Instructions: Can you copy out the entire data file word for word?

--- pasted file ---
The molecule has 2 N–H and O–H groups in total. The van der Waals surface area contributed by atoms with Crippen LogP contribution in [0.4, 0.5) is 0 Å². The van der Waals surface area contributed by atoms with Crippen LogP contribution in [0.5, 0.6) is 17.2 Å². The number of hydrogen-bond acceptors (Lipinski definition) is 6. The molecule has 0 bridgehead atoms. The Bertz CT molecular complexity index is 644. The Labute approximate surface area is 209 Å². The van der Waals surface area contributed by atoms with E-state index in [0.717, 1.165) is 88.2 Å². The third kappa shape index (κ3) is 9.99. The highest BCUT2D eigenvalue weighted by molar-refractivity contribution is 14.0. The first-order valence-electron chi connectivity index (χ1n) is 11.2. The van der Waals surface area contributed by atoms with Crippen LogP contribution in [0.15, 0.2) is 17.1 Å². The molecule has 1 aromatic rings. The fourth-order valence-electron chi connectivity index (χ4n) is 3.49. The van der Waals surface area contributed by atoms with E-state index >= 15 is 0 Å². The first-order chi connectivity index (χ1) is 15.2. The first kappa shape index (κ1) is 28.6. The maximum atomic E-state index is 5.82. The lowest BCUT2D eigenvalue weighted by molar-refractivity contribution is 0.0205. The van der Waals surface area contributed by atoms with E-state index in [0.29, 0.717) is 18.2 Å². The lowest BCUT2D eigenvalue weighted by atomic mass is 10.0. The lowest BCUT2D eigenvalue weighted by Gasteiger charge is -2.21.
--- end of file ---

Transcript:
The molecule has 2 N–H and O–H groups in total. The van der Waals surface area contributed by atoms with Crippen LogP contribution in [0.4, 0.5) is 0 Å². The van der Waals surface area contributed by atoms with Crippen LogP contribution in [0.5, 0.6) is 17.2 Å². The number of hydrogen-bond acceptors (Lipinski definition) is 6. The molecule has 0 bridgehead atoms. The Bertz CT molecular complexity index is 644. The Labute approximate surface area is 209 Å². The van der Waals surface area contributed by atoms with E-state index in [0.717, 1.165) is 88.2 Å². The third kappa shape index (κ3) is 9.99. The highest BCUT2D eigenvalue weighted by molar-refractivity contribution is 14.0. The first-order valence-electron chi connectivity index (χ1n) is 11.2. The van der Waals surface area contributed by atoms with Crippen LogP contribution in [0.15, 0.2) is 17.1 Å². The molecule has 1 aromatic rings. The fourth-order valence-electron chi connectivity index (χ4n) is 3.49. The van der Waals surface area contributed by atoms with E-state index >= 15 is 0 Å². The first-order chi connectivity index (χ1) is 15.2. The first kappa shape index (κ1) is 28.6. The maximum atomic E-state index is 5.82. The lowest BCUT2D eigenvalue weighted by molar-refractivity contribution is 0.0205. The van der Waals surface area contributed by atoms with E-state index in [0.29, 0.717) is 18.2 Å². The lowest BCUT2D eigenvalue weighted by atomic mass is 10.0. The lowest BCUT2D eigenvalue weighted by Gasteiger charge is -2.21.